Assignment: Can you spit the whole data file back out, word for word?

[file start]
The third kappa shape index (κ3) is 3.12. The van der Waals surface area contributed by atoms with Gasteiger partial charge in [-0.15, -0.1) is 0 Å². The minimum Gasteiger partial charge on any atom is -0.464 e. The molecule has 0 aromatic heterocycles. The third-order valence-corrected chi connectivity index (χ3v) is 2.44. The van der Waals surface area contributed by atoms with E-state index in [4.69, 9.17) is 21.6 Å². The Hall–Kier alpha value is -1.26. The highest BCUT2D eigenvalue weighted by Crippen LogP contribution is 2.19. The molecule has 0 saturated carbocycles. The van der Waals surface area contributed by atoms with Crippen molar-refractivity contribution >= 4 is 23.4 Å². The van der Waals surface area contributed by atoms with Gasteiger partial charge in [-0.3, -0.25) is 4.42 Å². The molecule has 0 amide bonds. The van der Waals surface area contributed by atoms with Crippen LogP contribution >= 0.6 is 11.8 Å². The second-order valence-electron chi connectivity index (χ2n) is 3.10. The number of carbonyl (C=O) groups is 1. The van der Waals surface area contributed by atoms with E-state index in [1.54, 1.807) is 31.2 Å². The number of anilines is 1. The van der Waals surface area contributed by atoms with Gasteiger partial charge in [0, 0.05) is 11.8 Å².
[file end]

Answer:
The third kappa shape index (κ3) is 3.12. The van der Waals surface area contributed by atoms with Gasteiger partial charge in [-0.15, -0.1) is 0 Å². The minimum Gasteiger partial charge on any atom is -0.464 e. The molecule has 0 aromatic heterocycles. The third-order valence-corrected chi connectivity index (χ3v) is 2.44. The van der Waals surface area contributed by atoms with E-state index in [4.69, 9.17) is 21.6 Å². The Hall–Kier alpha value is -1.26. The highest BCUT2D eigenvalue weighted by Crippen LogP contribution is 2.19. The molecule has 0 saturated carbocycles. The van der Waals surface area contributed by atoms with Crippen molar-refractivity contribution >= 4 is 23.4 Å². The van der Waals surface area contributed by atoms with Gasteiger partial charge in [-0.3, -0.25) is 4.42 Å². The molecule has 0 amide bonds. The van der Waals surface area contributed by atoms with Crippen LogP contribution >= 0.6 is 11.8 Å². The second-order valence-electron chi connectivity index (χ2n) is 3.10. The number of carbonyl (C=O) groups is 1. The van der Waals surface area contributed by atoms with E-state index in [1.54, 1.807) is 31.2 Å². The number of anilines is 1. The van der Waals surface area contributed by atoms with Gasteiger partial charge in [0, 0.05) is 11.8 Å².